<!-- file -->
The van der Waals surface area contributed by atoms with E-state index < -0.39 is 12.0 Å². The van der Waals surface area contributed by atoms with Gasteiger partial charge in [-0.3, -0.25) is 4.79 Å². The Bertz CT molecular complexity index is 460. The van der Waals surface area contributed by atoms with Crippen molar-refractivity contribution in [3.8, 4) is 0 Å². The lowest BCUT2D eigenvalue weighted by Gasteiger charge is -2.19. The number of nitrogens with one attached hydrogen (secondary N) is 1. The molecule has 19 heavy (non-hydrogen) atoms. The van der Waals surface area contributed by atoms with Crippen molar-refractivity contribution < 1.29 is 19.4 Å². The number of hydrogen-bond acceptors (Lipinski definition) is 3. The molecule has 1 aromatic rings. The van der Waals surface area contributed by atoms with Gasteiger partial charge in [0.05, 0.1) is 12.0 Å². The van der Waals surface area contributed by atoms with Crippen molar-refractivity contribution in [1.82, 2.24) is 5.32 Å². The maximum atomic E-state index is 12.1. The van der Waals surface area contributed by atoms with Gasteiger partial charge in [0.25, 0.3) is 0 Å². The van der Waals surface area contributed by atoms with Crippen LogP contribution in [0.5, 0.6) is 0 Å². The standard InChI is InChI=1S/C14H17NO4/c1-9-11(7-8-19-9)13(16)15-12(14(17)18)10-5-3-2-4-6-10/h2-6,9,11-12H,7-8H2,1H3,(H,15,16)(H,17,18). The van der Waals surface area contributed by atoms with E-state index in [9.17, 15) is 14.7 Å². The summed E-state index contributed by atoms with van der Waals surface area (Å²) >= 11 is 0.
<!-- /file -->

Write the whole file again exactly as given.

The van der Waals surface area contributed by atoms with E-state index < -0.39 is 12.0 Å². The van der Waals surface area contributed by atoms with Gasteiger partial charge in [-0.3, -0.25) is 4.79 Å². The Bertz CT molecular complexity index is 460. The van der Waals surface area contributed by atoms with Crippen molar-refractivity contribution in [3.8, 4) is 0 Å². The lowest BCUT2D eigenvalue weighted by Gasteiger charge is -2.19. The number of nitrogens with one attached hydrogen (secondary N) is 1. The molecule has 19 heavy (non-hydrogen) atoms. The van der Waals surface area contributed by atoms with Crippen molar-refractivity contribution < 1.29 is 19.4 Å². The number of hydrogen-bond acceptors (Lipinski definition) is 3. The molecule has 1 aromatic rings. The van der Waals surface area contributed by atoms with Gasteiger partial charge in [0.05, 0.1) is 12.0 Å². The van der Waals surface area contributed by atoms with Crippen molar-refractivity contribution in [1.82, 2.24) is 5.32 Å². The maximum atomic E-state index is 12.1. The van der Waals surface area contributed by atoms with Gasteiger partial charge in [0.25, 0.3) is 0 Å². The van der Waals surface area contributed by atoms with Crippen LogP contribution in [0.5, 0.6) is 0 Å². The standard InChI is InChI=1S/C14H17NO4/c1-9-11(7-8-19-9)13(16)15-12(14(17)18)10-5-3-2-4-6-10/h2-6,9,11-12H,7-8H2,1H3,(H,15,16)(H,17,18). The van der Waals surface area contributed by atoms with E-state index in [9.17, 15) is 14.7 Å². The summed E-state index contributed by atoms with van der Waals surface area (Å²) >= 11 is 0.